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Wednesday, May 26, 2021, Wednesday 8th Week of the Year.

Walking alone with the Lord Jesus.

Mark 10:32-45. 
Wednesdays Mass Readings 

We know where Jesus was headed – Jerusalem. 

It would seem that the disciples were aware of this as well. 

Jesus was walking ahead of them. 

I can see him walking with his head up, recalling the line he said,  “How I long for this to be over.” 

Of course he was speaking of his approaching passion and death. 

And the disciples must’ve sensed this. 

They were walking behind him, “afraid,” St. Mark tells us, probably dreading every step they took towards Jerusalem. 

I’d like to concentrate for a moment on Jesus walking ahead of them, alone. 

Jesus knew his disciples were afraid to approach him or even come  near him. 

So he was going for this part of the journey alone. 

That was probably a good thing.  

There are some things in life that are so difficult to accept and go  through that we must walk in that loneliness of our own souls. 

We can try to find support from other people, like Jesus did, when he shared on two other occasions about his passion with the disciples. 

Remember Peter tried to stop him on one of those occasions, “This can’t happen to you.” 

So Jesus is forced to go deep into his own soul where he is never  alone and neither are we. 

Our Heavenly Father is waiting there to comfort us with a courage that is more than human. 

It’s the kind of courage that gives us hope that what we may suffer is only temporary and worth every drop of blood we share to reach God’s glorious outcome.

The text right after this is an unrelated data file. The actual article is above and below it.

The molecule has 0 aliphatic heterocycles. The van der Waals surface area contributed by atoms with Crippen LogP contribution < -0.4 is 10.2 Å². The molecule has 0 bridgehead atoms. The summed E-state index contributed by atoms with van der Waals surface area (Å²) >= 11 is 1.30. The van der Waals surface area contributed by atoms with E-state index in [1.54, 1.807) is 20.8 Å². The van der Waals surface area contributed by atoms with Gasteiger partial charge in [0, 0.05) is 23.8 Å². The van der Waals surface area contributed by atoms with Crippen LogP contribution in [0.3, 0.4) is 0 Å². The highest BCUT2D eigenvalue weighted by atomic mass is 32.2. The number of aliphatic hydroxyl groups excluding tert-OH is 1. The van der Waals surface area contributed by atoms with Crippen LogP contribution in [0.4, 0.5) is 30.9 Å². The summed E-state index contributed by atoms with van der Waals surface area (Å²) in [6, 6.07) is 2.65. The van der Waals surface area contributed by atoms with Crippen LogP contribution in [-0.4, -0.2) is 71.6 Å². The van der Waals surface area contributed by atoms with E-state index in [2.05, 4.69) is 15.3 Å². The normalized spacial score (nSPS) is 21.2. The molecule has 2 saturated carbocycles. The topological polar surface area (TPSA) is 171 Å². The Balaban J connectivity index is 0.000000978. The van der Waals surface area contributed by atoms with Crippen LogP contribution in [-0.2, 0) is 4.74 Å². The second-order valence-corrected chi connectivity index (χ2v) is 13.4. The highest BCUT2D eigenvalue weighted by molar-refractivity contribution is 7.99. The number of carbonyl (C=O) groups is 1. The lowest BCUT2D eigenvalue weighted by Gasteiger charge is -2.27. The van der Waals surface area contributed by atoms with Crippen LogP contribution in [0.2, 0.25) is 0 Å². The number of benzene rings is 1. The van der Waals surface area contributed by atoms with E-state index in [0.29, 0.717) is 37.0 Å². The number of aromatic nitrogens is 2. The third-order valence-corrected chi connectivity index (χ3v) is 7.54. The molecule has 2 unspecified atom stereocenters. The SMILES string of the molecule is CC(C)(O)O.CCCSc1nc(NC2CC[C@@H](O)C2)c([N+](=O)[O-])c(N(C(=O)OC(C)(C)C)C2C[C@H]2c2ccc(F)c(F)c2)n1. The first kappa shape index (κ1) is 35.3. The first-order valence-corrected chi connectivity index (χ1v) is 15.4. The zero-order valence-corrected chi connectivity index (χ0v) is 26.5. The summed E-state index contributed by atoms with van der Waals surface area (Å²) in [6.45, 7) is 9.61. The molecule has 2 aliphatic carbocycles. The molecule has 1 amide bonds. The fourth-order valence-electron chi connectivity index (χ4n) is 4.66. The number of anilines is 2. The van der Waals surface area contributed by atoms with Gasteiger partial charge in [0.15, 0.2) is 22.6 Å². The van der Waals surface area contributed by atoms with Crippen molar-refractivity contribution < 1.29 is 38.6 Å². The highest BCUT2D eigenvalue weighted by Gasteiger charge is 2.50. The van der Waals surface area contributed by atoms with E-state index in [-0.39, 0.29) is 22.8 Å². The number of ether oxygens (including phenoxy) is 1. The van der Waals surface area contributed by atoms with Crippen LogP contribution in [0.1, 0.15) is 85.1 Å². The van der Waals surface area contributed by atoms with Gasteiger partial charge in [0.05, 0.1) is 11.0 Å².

That’s what the disciples didn’t hear and could not see –  resurrection. 

Sometimes when I listen to people about very difficult situations they are facing and decisions they have to make, I see them make this journey through that loneliness to our Heavenly Father. 

Don’t be afraid to go there for yourself or for someone else.  

Sure, we will see how weak we are, how helpless we are, but our  Heavenly Father will overwhelm us with his strength, the strength that  led Jesus to Jerusalem. 

Like St. Paul, we will rejoice in our weakness. 

No matter how much support we have around us with good people,  there are some things we just can only face alone with God.  

The fruit of that time alone with him is an enduring peace that is our strength. 

Rick Pilger

Father Pilger, I.C. was born in Canton, Illinois and was ordained at St. John’s Seminary, Wonersh, England in December 1978. He joined the Blessed Sacrament Parish in August 1995, coming here from Sacred Heart Parish in Bradenton Florida. After 22 years as Parochial Vicar, he was appointed Pastor by Bishop Gregory Parkes in June 20, 2017.

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